Cramer: A Broadcom-Xilinx Tie Up Just Makes Sense

 | Aug 30, 2016 | 12:59 PM EDT
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Stock quotes in this article:

avgo

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xlnx

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armh

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adi

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lltc

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lrcx

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klac

When I read the bold initiation from Citigroup analysts on Broadcom (AVGO) , my jaw dropped. Not only is Citi saying that Broadcom, which is the amalgam of Avago and Broadcom, has $15.50 in peak earnings power -- not bad for a $177 stock -- but right out in the open, the analyst predicted that Xilinx  (XLNX) could be the next acquisition for this incredibly acquisitive company. And that it would be 10% accretive, giving Broadcom a chance of making $11.78 in 2017.

Broadcom is one of my favorite stocks. It has great communications technology. It has the Internet of Things and cellphone businesses.

That's not remarkable.

What was remarkable, quite simply, was that the analyst, Christopher Danely, just put the Xilinx merger out there, as if it were a product announcement or a change in management. And Danely is a very thorough chronicler of the tech group. It was as if he said,"Oh yeah, and Broadcom will probably buy Xilinx."

This would be no small deal: Xilinx is a $13 billion company. The company that makes key communications and defense chips is at its 52-week high. This would not be a cheap acquisition -- or at least not as cheap as it would have been not long ago.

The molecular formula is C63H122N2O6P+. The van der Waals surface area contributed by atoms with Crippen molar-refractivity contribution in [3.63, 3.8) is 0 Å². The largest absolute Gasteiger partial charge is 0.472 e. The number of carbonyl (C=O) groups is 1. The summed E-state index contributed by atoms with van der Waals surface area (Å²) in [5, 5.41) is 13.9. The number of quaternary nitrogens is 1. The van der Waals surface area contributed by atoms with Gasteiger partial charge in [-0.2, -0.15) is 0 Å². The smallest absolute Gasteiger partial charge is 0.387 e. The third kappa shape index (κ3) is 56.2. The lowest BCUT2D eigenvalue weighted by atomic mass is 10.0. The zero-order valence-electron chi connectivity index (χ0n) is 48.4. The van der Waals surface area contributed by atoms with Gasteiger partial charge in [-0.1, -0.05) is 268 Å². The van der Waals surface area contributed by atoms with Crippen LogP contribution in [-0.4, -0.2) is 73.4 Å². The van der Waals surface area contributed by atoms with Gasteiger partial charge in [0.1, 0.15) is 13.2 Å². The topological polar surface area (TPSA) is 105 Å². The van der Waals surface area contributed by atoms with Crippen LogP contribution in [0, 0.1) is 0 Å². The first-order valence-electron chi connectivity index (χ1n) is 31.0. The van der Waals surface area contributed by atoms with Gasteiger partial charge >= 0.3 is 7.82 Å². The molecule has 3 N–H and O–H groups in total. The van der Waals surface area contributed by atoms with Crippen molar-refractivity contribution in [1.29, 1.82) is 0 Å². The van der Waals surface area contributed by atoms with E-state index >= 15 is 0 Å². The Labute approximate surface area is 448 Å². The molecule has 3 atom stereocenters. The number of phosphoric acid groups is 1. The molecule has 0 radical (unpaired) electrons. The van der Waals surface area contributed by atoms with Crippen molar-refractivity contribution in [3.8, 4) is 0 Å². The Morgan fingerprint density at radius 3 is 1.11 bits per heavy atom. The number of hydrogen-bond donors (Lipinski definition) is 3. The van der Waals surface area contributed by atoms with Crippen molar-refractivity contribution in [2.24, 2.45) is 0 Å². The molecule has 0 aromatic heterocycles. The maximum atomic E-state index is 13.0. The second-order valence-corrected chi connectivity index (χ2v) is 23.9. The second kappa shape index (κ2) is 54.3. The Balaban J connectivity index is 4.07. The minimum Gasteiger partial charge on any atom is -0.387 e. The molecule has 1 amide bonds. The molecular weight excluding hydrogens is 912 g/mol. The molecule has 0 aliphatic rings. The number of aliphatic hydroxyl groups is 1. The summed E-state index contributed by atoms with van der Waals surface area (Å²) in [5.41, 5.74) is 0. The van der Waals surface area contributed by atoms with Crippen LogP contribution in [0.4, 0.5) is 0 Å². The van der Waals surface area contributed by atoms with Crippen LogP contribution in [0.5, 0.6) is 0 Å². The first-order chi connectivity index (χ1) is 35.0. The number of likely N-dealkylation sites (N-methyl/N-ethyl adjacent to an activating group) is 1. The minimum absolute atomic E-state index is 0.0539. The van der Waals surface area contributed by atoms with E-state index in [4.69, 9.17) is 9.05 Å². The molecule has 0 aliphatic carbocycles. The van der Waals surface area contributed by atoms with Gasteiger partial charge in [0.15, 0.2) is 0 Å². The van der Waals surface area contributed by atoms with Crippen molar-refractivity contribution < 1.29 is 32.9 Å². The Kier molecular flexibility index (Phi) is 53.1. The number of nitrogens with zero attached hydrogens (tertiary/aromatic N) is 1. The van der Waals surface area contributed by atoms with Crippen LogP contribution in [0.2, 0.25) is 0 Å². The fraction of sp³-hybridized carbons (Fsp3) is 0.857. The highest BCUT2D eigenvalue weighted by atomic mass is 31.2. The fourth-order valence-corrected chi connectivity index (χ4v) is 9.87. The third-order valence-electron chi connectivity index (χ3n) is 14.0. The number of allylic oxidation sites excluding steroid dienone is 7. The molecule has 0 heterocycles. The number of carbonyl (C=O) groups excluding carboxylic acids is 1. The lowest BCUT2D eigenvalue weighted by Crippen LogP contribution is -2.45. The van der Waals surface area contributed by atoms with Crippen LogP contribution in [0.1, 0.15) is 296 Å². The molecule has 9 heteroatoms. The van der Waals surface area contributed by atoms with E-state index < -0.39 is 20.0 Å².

But what it says is that there is so much consolidation in the air -- it has become so accepted after deals like Softbank buying Arm Holdings (ARMH) or Analog Devices (ADI) purchasing Linear Tech (LLTC)  -- that it is just too logical for Broadcom not to do so.

What's driving this? There are so many different semiconductor companies out there that consolidation is key. The semiconductor companies need heft to battle customers. Just like the semiconductor equipment companies -- think Lam Research (LRCX) to buy KLA Tencor (KLAC) -- need to merge to get more scale.

Do I think that Broadcom will buy Xilinx? Here's my take: We know from the stock price now that Avago was right to pick up Broadcom, even given that it was pretty expensive when the acquisition occurred.

I have to think the same thing could happen here. Or put it this way: How else right now could Broadcom boost its earnings 10%? From new products? From layoffs? From new customers? How about with cheap money from buying Xilinx. It's the fastest and cheapest way to grow earnings.

Therefore, I expect it to happen -- because it just makes too much sense not to happen. As do all of the other merger stories I see on the horizon.

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